Another group of residents appointed themselves to provide tech support to those who might be struggling to adapt to new technologies that were helping us all stay connected. “Life Enrichment offered some classes on technology training,” said Tiffany, “but it was really that group of residents who made the most difference. Now everyone is a Zoom wizard!”
Residents also made efforts to welcome new residents who moved to Goodwin House during the pandemic. “I think the residents are amazing to new residents,” said Maura. “Every new resident I spoke to told me how a member of the Hospitality Committee meets with them and pairs up with them so that they have someone to reach out to with questions. They also say they’ve gotten dozens of welcome notes under their door, and baked goods dropped off at their door. That didn’t stop during the pandemic.”
“The Resident Council started a new welcome system,” said Mary Jo Kavjian, senior renovations and move-in coordinator. In her role at Goodwin House, Mary Jo works with people who are in the process of moving to one of our communities.
“Council members pair up existing residents with new residents. The resident “buddy” will contact the incoming resident to answer questions about living at Goodwin House. On move day, the buddy puts a welcome bag in the apartment with a few goodies and a sheet of important names, phone numbers and email addresses. There are usually at least two other buddy residents listed on that sheet, too.”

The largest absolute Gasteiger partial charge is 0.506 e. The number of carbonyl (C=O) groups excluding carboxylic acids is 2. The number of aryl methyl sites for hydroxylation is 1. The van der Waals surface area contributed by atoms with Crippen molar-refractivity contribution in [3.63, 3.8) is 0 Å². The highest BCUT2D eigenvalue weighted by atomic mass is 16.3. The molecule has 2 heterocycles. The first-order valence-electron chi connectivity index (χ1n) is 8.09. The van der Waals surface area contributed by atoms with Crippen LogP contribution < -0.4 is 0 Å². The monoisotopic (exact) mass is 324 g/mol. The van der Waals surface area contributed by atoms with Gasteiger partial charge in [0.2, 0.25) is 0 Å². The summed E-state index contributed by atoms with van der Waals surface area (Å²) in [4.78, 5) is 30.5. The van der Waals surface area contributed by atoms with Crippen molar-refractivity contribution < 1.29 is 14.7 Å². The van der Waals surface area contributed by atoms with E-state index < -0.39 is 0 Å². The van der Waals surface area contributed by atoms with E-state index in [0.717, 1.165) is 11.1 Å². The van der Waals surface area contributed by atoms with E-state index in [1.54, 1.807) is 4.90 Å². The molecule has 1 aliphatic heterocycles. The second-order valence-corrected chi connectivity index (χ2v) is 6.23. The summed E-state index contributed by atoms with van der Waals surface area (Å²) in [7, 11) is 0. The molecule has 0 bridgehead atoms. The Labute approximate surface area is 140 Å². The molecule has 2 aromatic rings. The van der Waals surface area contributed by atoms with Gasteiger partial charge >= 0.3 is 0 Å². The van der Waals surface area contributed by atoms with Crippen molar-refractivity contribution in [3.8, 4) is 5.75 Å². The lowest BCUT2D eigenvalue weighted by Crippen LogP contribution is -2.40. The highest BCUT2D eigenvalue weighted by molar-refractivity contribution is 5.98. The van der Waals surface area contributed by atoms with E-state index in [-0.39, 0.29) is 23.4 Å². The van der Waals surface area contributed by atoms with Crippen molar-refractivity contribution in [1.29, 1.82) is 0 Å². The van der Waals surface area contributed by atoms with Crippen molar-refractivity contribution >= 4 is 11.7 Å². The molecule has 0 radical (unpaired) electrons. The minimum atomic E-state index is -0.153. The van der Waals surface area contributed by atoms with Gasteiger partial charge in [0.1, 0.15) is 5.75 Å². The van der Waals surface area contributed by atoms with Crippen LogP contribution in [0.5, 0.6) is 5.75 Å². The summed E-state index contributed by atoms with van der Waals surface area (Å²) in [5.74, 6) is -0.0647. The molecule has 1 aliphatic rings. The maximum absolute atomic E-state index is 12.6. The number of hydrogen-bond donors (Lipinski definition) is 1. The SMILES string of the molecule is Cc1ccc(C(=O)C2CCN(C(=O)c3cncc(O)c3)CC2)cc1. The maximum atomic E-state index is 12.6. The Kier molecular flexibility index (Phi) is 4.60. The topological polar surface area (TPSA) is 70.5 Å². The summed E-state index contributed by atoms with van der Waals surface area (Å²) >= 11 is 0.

While the external perception of senior living communities might have you believe that residents are isolated, alone and confined within their individual apartments, the experience at Goodwin House has been anything but. “From the inside, we actually felt very connected,” said Tiffany.
The connection and engagement that residents and our Life Enrichment teams worked so hard to foster – along with the guidance of our Infection Precaution and Planning Team – kept our communities safe, healthy and engaged throughout the pandemic.
“We were always able to feel that sense of connection and reliance on each other,” said Tiffany. “We really gained more of a sense of mutual appreciation for each other. It was palpable in the community.”
“Our bond only grew stronger throughout the pandemic because they saw us getting those programs out to them,” said Maura. “They saw our efforts to create engagement packets. They saw us working to facilitate video calls so they could keep engaged with their loved ones. We did whatever we could to maintain their connection with their loved ones, and that built a new level of trust with us. That kind of connection really feels like family.”
As Marketing & Communications Specialist, Amanda Ranowsky partners with colleagues throughout Goodwin House Incorporated to tell our stories and raise brand awareness. From printed collateral to digital marketing, Amanda covers many bases. Before joining GHI, Amanda worked for a small, family-owned business where she gained experience in content marketing. Amanda’s creative expression extends beyond the office. She is an active member of community theater and chorus groups.